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(2:28 min)
Strong job market poses threat to local authorities
Published måndag 13 november kl 16.30
Foto: Bertil Enevåg Ericsson/Marcus Ericsson/TT. Montage: Sveriges Radio.
Håkan Gustavsson welcomes the new numbers but warns of worker shortages. Credit: Bertil Enevåg Ericsson/Marcus Ericsson/TT. Montage: Sveriges Radio.

As the number of unemployed in Sweden continues to fall, local authorities are struggling to fill positions, thereby threatening services.

According to figures released by the Swedish employment service, Arbetsförmedlingen, on Monday, some 361,000 people were registered as unemployed with the agency in October, amounting to 7.4 per cent of the workforce. This compares to 7.6 per cent for the same month one year ago.

A record 3.9 per cent of those born in Sweden are currently unemployed, while unemployment among those born outside Sweden edged lower to 22.1 per cent, according to the agency.

"We have an extremely strong labour market, where jobs are increasing in many areas. At the same time, we have seen an increase in the labour force, a lot of people want to get into the Swedish labour market," Annika Sundén, analysis director at Arbetsförmedlingen said in a statement.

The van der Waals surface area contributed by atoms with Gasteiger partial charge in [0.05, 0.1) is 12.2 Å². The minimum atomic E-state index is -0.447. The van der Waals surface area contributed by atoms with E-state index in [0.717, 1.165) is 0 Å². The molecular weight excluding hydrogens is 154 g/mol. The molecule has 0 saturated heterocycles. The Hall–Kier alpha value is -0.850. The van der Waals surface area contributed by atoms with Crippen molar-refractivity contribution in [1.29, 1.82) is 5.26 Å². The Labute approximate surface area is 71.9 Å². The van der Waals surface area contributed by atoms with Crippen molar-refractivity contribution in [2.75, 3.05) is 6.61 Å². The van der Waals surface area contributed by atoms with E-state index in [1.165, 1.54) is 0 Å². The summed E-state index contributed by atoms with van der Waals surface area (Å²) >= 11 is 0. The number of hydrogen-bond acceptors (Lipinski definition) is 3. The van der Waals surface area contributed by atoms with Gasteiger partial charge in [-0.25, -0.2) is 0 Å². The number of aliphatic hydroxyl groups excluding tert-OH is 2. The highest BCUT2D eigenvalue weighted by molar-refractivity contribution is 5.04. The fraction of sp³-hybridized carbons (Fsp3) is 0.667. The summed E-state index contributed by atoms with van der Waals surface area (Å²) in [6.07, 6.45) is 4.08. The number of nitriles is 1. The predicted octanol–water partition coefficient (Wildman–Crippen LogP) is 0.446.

From January to October, 29,100 people lost their jobs - the lowest level for ten years.

However, the booming jobs market is a source of concern for some. Speaking to Swedish Radio News, Arbetsförmedlingen's Håkan Gustavsson warned that some sectors of the economy were finding it increasingly challenging to fill positions, with local authorities being among those hardest hit.

"The lack (of people) is increasingly gradually. It's increasing in the private and public sectors. The problem is especially acute for local councils and authorities - responsible for, among other things, healthcare and education - that are really struggling to recruit people," Gustavsson said.

"We have a serious recruitment challenge in the coming years, especially after 2020," Caroline Olsson, Employer Policy Division, Swedish Association of Local Authorities and Regions, told Radio Sweden.

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